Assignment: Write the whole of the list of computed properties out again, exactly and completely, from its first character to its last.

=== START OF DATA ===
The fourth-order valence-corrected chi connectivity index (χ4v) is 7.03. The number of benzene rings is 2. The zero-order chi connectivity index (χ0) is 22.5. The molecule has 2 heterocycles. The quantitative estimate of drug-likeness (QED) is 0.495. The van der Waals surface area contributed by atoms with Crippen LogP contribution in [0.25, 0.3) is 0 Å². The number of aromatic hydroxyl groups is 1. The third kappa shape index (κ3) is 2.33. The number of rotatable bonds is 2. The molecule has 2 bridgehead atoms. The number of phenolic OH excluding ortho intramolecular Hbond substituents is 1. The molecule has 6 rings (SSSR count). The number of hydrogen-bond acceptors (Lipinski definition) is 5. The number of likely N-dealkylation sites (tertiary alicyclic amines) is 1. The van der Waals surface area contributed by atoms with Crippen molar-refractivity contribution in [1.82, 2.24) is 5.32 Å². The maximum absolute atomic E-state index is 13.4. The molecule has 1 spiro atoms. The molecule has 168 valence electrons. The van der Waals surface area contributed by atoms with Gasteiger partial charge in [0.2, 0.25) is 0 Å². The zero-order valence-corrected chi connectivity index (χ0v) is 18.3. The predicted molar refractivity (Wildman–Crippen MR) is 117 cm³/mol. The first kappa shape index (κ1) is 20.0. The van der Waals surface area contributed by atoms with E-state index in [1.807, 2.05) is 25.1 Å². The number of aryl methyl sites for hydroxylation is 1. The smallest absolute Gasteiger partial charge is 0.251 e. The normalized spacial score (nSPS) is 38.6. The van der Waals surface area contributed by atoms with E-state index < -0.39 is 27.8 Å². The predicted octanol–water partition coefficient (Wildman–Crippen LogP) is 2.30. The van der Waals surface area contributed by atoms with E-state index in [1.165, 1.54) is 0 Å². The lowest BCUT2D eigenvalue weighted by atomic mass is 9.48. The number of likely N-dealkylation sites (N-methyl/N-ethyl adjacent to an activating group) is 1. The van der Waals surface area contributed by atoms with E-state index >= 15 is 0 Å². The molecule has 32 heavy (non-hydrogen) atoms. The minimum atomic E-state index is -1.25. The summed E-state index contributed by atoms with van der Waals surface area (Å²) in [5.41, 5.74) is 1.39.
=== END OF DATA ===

The fourth-order valence-corrected chi connectivity index (χ4v) is 7.03. The number of benzene rings is 2. The zero-order chi connectivity index (χ0) is 22.5. The molecule has 2 heterocycles. The quantitative estimate of drug-likeness (QED) is 0.495. The van der Waals surface area contributed by atoms with Crippen LogP contribution in [0.25, 0.3) is 0 Å². The number of aromatic hydroxyl groups is 1. The third kappa shape index (κ3) is 2.33. The number of rotatable bonds is 2. The molecule has 2 bridgehead atoms. The number of phenolic OH excluding ortho intramolecular Hbond substituents is 1. The molecule has 6 rings (SSSR count). The number of hydrogen-bond acceptors (Lipinski definition) is 5. The number of likely N-dealkylation sites (tertiary alicyclic amines) is 1. The van der Waals surface area contributed by atoms with Crippen molar-refractivity contribution in [1.82, 2.24) is 5.32 Å². The maximum absolute atomic E-state index is 13.4. The molecule has 1 spiro atoms. The molecule has 168 valence electrons. The van der Waals surface area contributed by atoms with Gasteiger partial charge in [0.2, 0.25) is 0 Å². The zero-order valence-corrected chi connectivity index (χ0v) is 18.3. The predicted molar refractivity (Wildman–Crippen MR) is 117 cm³/mol. The first kappa shape index (κ1) is 20.0. The van der Waals surface area contributed by atoms with E-state index in [1.807, 2.05) is 25.1 Å². The number of aryl methyl sites for hydroxylation is 1. The smallest absolute Gasteiger partial charge is 0.251 e. The normalized spacial score (nSPS) is 38.6. The van der Waals surface area contributed by atoms with E-state index < -0.39 is 27.8 Å². The predicted octanol–water partition coefficient (Wildman–Crippen LogP) is 2.30. The van der Waals surface area contributed by atoms with E-state index in [1.165, 1.54) is 0 Å². The lowest BCUT2D eigenvalue weighted by atomic mass is 9.48. The number of likely N-dealkylation sites (N-methyl/N-ethyl adjacent to an activating group) is 1. The van der Waals surface area contributed by atoms with E-state index >= 15 is 0 Å². The molecule has 32 heavy (non-hydrogen) atoms. The minimum atomic E-state index is -1.25. The summed E-state index contributed by atoms with van der Waals surface area (Å²) in [5.41, 5.74) is 1.39.